FTC SCAM ALERT: Crooks Use Clever E-mail Schemes To Defraud Millions of People
By Andrew Johnson, FTC Division of Consumer and Business Education // October 26, 2015
tips for dealing with phishing emails
Did you ever get an email that seemed legit, but it asked you to click a link or give up some personal information?
Well, if you play massive multiplayer online games, be warned: phishers are looking for ways to get those emails into your inbox.
Here’s how it goes: You get an email warning your account is about to be suspended.
The reason? The email says “you tried to sell your in-game character or virtual goods for real money.”
It claims the gaming company may sue you for as much as $2,700 if you ignore the notice and continue selling virtual goods for real money.
If you want to check the status of your account or challenge the suspension, the email tells you to click a link and fill in a “verification” page.
In fact, it’s all a trap to try to steal your personal info, like your account or credit card numbers.
It can be hard to tell what’s a scam and what’s legit, especially when an email uses logos or company names.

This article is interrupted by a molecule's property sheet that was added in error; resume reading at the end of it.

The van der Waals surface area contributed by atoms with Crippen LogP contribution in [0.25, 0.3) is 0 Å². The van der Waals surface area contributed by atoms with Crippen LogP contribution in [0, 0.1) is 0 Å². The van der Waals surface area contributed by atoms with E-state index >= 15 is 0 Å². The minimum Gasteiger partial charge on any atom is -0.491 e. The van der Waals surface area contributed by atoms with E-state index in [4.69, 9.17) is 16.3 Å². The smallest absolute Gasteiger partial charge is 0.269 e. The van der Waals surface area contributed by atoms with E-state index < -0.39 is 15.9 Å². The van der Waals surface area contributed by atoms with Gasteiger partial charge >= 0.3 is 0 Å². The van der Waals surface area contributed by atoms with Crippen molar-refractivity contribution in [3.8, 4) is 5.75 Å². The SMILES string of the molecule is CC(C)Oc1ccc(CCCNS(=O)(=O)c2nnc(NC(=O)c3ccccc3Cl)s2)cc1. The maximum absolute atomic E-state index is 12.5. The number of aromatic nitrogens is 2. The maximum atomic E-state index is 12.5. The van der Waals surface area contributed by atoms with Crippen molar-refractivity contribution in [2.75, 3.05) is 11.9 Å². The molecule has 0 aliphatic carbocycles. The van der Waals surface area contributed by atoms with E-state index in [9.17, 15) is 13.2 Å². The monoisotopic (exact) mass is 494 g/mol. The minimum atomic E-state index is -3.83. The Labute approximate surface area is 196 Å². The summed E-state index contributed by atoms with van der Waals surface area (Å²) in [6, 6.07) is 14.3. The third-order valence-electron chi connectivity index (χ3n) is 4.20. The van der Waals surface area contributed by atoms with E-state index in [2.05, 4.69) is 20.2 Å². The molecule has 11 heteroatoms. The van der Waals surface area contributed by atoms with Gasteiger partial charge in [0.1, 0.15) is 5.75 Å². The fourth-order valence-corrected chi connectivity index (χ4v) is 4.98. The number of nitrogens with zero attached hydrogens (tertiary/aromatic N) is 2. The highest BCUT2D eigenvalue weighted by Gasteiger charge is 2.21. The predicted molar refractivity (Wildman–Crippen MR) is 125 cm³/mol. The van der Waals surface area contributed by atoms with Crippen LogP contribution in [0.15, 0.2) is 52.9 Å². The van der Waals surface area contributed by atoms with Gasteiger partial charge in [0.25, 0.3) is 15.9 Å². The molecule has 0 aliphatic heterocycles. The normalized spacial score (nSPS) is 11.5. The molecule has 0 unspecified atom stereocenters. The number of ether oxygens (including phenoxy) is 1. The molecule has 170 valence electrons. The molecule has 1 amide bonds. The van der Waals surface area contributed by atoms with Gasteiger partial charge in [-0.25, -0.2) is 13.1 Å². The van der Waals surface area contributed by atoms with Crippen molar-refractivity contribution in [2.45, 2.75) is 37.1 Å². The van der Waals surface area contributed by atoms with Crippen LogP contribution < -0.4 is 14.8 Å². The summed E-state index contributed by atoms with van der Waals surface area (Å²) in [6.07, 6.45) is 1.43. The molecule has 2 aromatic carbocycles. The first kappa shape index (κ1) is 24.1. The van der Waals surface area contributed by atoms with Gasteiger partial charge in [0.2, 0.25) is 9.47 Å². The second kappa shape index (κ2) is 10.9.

Here are a few tips for dealing with emails like this:
• Don’t reply and don’t click on links or call phone numbers provided in the message
• If you’re concerned the message is legit, search for the company’s real contact information on your own and reach out to them yourself
• Use security software from a trusted source and set it to update automatically
• Don’t open attachments or download files from unexpected emails; they may have viruses that can harm your computer.
If you ever feel like a message you get is a scam — or if you are unsure — talk about it with family and friends, especially before giving out personal information or sending money. We’ve got more about spotting and reporting phishing messages.
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